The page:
Examine an Exception in a Catch() Block

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Found a useful nugget in Richter’s recent CLR via C# book I want to share with you. But first some background.

Sometimes when I write a catch block, I don’t really have any plans for the caught exception. The following is a contrived example that is somewhat realistic.

try
{
    DoSomething();
}
catch(System.SomeException)
{
    DoSomethingElse();
    throw;
}

In the above code, I only want DoSomethingElse() to execute if DoSomething() throws an exception of type SomeException. I can’t put DoSomethingElse() in a finally block because then it would always get called and not just when the exception is thrown. I don’t need to do anything with SomeException because I am propagating it up the callstack via the throw keyword to let some other method handle it.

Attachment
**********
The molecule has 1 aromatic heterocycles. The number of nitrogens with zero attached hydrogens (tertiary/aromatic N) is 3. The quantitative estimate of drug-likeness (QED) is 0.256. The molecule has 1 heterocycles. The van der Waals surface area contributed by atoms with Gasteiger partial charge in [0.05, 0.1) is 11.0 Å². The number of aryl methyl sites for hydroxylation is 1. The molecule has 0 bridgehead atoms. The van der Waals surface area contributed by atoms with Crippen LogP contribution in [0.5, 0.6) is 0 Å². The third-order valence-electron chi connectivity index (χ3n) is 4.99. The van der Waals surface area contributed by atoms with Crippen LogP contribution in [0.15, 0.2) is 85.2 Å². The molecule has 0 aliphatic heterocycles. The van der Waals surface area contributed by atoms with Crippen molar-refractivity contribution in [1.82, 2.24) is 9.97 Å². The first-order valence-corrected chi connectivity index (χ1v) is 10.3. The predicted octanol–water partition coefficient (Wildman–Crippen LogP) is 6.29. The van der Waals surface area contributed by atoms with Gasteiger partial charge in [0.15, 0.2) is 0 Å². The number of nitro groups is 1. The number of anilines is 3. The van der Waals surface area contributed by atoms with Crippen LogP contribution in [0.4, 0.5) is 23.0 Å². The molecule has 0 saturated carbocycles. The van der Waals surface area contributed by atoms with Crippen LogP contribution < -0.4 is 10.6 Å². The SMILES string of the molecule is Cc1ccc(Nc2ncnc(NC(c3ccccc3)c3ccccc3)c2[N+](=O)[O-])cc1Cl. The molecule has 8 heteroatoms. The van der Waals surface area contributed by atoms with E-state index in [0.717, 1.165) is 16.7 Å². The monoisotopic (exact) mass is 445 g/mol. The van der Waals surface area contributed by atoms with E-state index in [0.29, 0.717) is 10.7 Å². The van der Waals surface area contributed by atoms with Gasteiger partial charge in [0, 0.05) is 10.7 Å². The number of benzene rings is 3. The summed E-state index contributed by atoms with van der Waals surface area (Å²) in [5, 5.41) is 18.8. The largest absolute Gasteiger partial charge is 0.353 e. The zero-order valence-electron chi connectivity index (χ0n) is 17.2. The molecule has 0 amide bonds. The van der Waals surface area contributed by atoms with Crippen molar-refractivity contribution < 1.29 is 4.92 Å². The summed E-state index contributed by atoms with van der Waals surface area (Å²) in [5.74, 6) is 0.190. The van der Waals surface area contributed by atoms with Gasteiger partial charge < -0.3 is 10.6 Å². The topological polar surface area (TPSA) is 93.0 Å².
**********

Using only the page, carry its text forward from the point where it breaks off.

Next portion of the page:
But now, as I am stepping through the code in the debugger, I may actually want to examine SomeException when the debugger reaches the line DoSomethingElse(). Typically I would have to rewrite the code like so:

try
{
    DoSomething();
}
catch(System.FormatException e)
{
    DoSomethingElse();
    throw;
}

Just so I can examine the exception now stored in the variable e. This is plain dumb and Richter points out why in a little tip in his book. You can use the debugger variable \$exception provided by the Visual Studio.NET Debugger to examine the exception in a catch block. I wish I had known about this a while ago.

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